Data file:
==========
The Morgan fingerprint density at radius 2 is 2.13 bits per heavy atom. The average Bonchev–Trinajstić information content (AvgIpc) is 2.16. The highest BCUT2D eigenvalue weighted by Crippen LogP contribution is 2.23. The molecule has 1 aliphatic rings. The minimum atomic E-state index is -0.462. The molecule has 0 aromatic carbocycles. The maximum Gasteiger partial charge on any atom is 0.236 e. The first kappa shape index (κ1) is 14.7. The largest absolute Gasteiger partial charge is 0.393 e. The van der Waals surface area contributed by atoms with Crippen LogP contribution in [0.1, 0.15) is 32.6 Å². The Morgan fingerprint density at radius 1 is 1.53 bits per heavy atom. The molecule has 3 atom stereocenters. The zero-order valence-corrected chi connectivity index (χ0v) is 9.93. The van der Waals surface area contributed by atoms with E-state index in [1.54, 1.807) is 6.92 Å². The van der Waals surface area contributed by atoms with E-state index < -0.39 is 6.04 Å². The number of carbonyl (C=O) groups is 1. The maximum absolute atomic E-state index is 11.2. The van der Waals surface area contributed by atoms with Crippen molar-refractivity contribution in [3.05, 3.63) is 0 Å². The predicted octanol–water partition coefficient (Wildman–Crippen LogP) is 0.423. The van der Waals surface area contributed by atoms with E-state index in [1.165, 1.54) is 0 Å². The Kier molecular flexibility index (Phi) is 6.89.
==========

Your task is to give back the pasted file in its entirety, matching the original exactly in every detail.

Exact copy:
The Morgan fingerprint density at radius 2 is 2.13 bits per heavy atom. The average Bonchev–Trinajstić information content (AvgIpc) is 2.16. The highest BCUT2D eigenvalue weighted by Crippen LogP contribution is 2.23. The molecule has 1 aliphatic rings. The minimum atomic E-state index is -0.462. The molecule has 0 aromatic carbocycles. The maximum Gasteiger partial charge on any atom is 0.236 e. The first kappa shape index (κ1) is 14.7. The largest absolute Gasteiger partial charge is 0.393 e. The van der Waals surface area contributed by atoms with Crippen LogP contribution in [0.1, 0.15) is 32.6 Å². The Morgan fingerprint density at radius 1 is 1.53 bits per heavy atom. The molecule has 3 atom stereocenters. The zero-order valence-corrected chi connectivity index (χ0v) is 9.93. The van der Waals surface area contributed by atoms with E-state index in [1.54, 1.807) is 6.92 Å². The van der Waals surface area contributed by atoms with E-state index < -0.39 is 6.04 Å². The number of carbonyl (C=O) groups is 1. The maximum absolute atomic E-state index is 11.2. The van der Waals surface area contributed by atoms with Crippen molar-refractivity contribution in [3.05, 3.63) is 0 Å². The predicted octanol–water partition coefficient (Wildman–Crippen LogP) is 0.423. The van der Waals surface area contributed by atoms with E-state index in [1.165, 1.54) is 0 Å². The Kier molecular flexibility index (Phi) is 6.89.